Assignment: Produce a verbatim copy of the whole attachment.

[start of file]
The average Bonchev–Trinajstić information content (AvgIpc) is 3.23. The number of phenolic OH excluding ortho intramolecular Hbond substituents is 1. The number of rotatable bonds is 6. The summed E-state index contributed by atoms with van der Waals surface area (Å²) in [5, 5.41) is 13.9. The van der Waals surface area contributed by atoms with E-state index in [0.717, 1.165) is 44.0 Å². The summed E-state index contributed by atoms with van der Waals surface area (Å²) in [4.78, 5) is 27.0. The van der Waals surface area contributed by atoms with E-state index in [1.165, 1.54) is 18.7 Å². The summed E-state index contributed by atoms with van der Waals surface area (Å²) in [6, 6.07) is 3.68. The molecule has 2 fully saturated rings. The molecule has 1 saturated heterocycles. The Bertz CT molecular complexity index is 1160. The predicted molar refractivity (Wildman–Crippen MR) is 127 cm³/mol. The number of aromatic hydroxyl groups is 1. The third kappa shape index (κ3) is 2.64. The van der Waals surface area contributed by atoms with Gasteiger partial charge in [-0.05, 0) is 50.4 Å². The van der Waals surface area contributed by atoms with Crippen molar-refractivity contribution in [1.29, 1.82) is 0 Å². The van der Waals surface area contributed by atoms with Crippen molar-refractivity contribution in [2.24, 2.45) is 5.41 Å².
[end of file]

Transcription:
The average Bonchev–Trinajstić information content (AvgIpc) is 3.23. The number of phenolic OH excluding ortho intramolecular Hbond substituents is 1. The number of rotatable bonds is 6. The summed E-state index contributed by atoms with van der Waals surface area (Å²) in [5, 5.41) is 13.9. The van der Waals surface area contributed by atoms with E-state index in [0.717, 1.165) is 44.0 Å². The summed E-state index contributed by atoms with van der Waals surface area (Å²) in [4.78, 5) is 27.0. The van der Waals surface area contributed by atoms with E-state index in [1.165, 1.54) is 18.7 Å². The summed E-state index contributed by atoms with van der Waals surface area (Å²) in [6, 6.07) is 3.68. The molecule has 2 fully saturated rings. The molecule has 1 saturated heterocycles. The Bertz CT molecular complexity index is 1160. The predicted molar refractivity (Wildman–Crippen MR) is 127 cm³/mol. The number of aromatic hydroxyl groups is 1. The third kappa shape index (κ3) is 2.64. The van der Waals surface area contributed by atoms with Gasteiger partial charge in [-0.05, 0) is 50.4 Å². The van der Waals surface area contributed by atoms with Crippen molar-refractivity contribution in [1.29, 1.82) is 0 Å². The van der Waals surface area contributed by atoms with Crippen molar-refractivity contribution in [2.24, 2.45) is 5.41 Å².